Incoming Timberwolves owner Alex Rodriguez posted a photo to Instagram earlier today of himself at a desk. In the background, a computer screen displayed a press release headlined “Minnesota Timberwolves name Tim Connelly as President of Basketball Operations”:
Sure looks like Tim Connelly might be heading to the Timberwolves… pic.twitter.com/cJXyMAP8BN
— Trip (@NotDWolfson) May 23, 2022
Rodriguez deleted the post. But Minnesota has actually lured the Nuggets president.
The Timberwolves’ deal with Connelly will be a five-year, $40 million contract plus a kicker for equity, multiple sources told The Athletic.
The new contract more than doubles his salary with the Nuggets, sources said, and the equity component is a unique structure within the NBA that potentially makes the deal far more lucrative.
Sources: Denver Nuggets general manager Calvin Booth is now expected to assume lead basketball operations role for the franchise. There is significant belief in Booth inside the organization, and the former NBA veteran is well-respected as a rising executive across league.
— Shams Charania (@ShamsCharania) May 23, 2022
What a boon for the Timberwolves.
Rodriguez and Marc Lore undertook an ambitious plan to hire a top-five executive and actually landed someone who at least arguably fits the bill. Before even taking over for Glen Taylor, Rodriguez and Lore are earning a lot of confidence in them as owners. In a sport where there’s a salary cap on players, spending big on executives is a great way to gain an advantage.
Though some teams have paid big for executives with big names, Minnesota is more wisely poaching an executive with an excellent track record.
Connelly did a phenomenal job in Denver – most famously drafting Nikola Jokic in the second round, but also nabbing Jusuf Nurkic (No. 16 in 2014), Gary Harris (No. 19 in 2014), Jamal Murray (No. 7 in 2016), Malik Beasley (No. 19 in 2016), Monte Morris (No. 51 in 2017), Michael Porter Jr. (No. 14 in 2018) and Bones Hyland (No. 26 in 2021). Connelly also lured a high-profile free agent to Denver (Paul Millsap in 2017) and made a trade last year (for Aaron Gordon) that made the Nuggets look like a championship contender until injuries hit. Under Connelly’s leadership, Denver has established a winning culture in its operations.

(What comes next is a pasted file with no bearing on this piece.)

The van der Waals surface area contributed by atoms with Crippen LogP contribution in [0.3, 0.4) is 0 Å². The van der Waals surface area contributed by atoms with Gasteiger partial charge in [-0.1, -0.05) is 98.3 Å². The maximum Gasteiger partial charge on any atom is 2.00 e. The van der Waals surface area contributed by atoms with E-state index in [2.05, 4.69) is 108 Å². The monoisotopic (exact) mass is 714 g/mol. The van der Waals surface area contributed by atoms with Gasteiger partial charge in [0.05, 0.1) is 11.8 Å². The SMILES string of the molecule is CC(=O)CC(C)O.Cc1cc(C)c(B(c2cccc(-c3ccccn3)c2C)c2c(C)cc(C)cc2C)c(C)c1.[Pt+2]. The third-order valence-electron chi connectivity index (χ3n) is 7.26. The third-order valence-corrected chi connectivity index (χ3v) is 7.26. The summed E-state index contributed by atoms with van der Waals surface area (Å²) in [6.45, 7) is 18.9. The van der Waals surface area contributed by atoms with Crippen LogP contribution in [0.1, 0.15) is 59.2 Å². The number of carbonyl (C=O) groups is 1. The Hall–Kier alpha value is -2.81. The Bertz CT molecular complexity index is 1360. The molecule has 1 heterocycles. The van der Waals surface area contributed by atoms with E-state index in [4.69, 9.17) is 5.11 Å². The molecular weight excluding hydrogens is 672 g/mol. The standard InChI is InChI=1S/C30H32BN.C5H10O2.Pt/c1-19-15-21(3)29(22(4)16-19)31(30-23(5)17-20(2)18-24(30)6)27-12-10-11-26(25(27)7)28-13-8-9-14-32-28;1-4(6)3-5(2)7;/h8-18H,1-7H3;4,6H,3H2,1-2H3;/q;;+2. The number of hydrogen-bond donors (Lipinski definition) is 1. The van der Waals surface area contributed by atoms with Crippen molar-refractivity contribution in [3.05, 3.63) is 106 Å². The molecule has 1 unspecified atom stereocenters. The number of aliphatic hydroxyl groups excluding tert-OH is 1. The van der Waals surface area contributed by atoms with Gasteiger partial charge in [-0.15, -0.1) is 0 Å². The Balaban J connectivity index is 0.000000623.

A long-floundering franchise, the Timberwolves could use everything Connelly brings. Minnesota had an opening after firing Gersson Rosas amid scandal shortly before the season. Sachin Gupta had been running the front office on an interim basis. With young stars Anthony Edwards and Karl-Anthony Towns (who sounds likely to sign a contract extension), there’s a special opportunity in Minnesota.
However, the Nuggets are better than the Timberwolves right now – which only adds to questions about why Denver let Connelly get away.
The Nuggets already let Masai Ujiri leave for a bigger deal with the Raptors the same year he won Executive of the Year (2013). Perhaps, Denver’s experience with Connelly shows lead executives are fungible.
But – assuming Nikola Jokic still signs his super-max extension this summer – the Nuggets are reaching a critical point. (If Jokic changes his mind on the extension, Denver will have much bigger problems.) The luxury tax and a chance at a title hover over everything, amplifying the importance of each move. Even if willing to pay some luxury tax, Nuggets owner Stan Kroenke has spending limitations – as Connelly’s departure shows.